The infuriated soldiery resembled rather a pack of hell hounds vomited up from infernal regions for the extirpation of mankind than what they were but twelve short hours previously – a well-organised, brave, disciplined and obedient British Army, and burning only with impatience for what is called glory.
Despite this, some historians have defended the British soldiers' mass rape and murder by arguing that the aftermath could not have been avoided considering the ferociousness of the battle. Ian Fletcher argues:
Let us not forget that hundreds of British troops were killed and maimed by the fury of the respective assaults, during which men saw their comrades and brothers slaughtered before their very eyes. Should we really condemn them for feeling some degree of bitterness, for wanting to vent their anger upon somebody? The storming of a fortress is not the same as a battle where men expect casualties to occur. But when a force was asked to storm a fortress when practicable breaches had been formed, such casualties would have been deemed unnecessary. Given the enormity of the task facing the stormers in the Peninsula, I for one begrudge them none of their feelings of anger and desire for revenge.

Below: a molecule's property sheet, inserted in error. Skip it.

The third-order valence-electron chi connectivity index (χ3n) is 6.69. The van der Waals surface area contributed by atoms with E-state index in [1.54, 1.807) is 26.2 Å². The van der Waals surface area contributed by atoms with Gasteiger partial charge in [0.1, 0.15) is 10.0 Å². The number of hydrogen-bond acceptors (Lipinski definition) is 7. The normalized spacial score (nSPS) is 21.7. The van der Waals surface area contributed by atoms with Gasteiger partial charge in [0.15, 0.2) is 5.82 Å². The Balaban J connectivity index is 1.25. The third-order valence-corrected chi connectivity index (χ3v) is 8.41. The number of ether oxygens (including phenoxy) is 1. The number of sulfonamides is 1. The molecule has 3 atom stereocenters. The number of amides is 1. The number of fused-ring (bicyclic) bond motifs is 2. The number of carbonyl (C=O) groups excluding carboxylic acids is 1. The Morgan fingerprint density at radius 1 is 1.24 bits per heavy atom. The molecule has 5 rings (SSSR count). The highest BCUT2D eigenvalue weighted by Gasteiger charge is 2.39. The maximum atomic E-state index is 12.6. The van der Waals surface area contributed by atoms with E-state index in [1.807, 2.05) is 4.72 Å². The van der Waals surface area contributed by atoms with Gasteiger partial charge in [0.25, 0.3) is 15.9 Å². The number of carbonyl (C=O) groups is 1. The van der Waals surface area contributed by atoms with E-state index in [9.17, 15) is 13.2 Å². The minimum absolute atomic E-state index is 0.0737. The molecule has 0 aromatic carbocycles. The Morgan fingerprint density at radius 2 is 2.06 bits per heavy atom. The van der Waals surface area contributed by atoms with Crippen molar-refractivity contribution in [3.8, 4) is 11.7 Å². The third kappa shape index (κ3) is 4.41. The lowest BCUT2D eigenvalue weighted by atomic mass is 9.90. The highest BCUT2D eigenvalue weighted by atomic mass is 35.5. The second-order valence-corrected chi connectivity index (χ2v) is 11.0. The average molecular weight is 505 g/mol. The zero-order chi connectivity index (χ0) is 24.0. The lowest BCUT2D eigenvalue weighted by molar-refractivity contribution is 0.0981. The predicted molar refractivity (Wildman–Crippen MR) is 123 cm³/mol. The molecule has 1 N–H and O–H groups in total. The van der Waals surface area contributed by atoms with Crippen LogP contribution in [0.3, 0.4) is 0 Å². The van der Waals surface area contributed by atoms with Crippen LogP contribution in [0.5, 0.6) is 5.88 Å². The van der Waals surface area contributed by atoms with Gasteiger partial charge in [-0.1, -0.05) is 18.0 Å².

On the other hand, Myatt writes:
Presumably one can return to the laws of war which, imprecise though they were, did at least suggest propriety of a surrender when a practicable breach had been made, to which Phillipon might very justifiably have retorted that practicable was not a recognisable description of breaches on which two of the best divisions in the British Army had failed to make any impressions, even though the extent of their effort can be measured by their losses.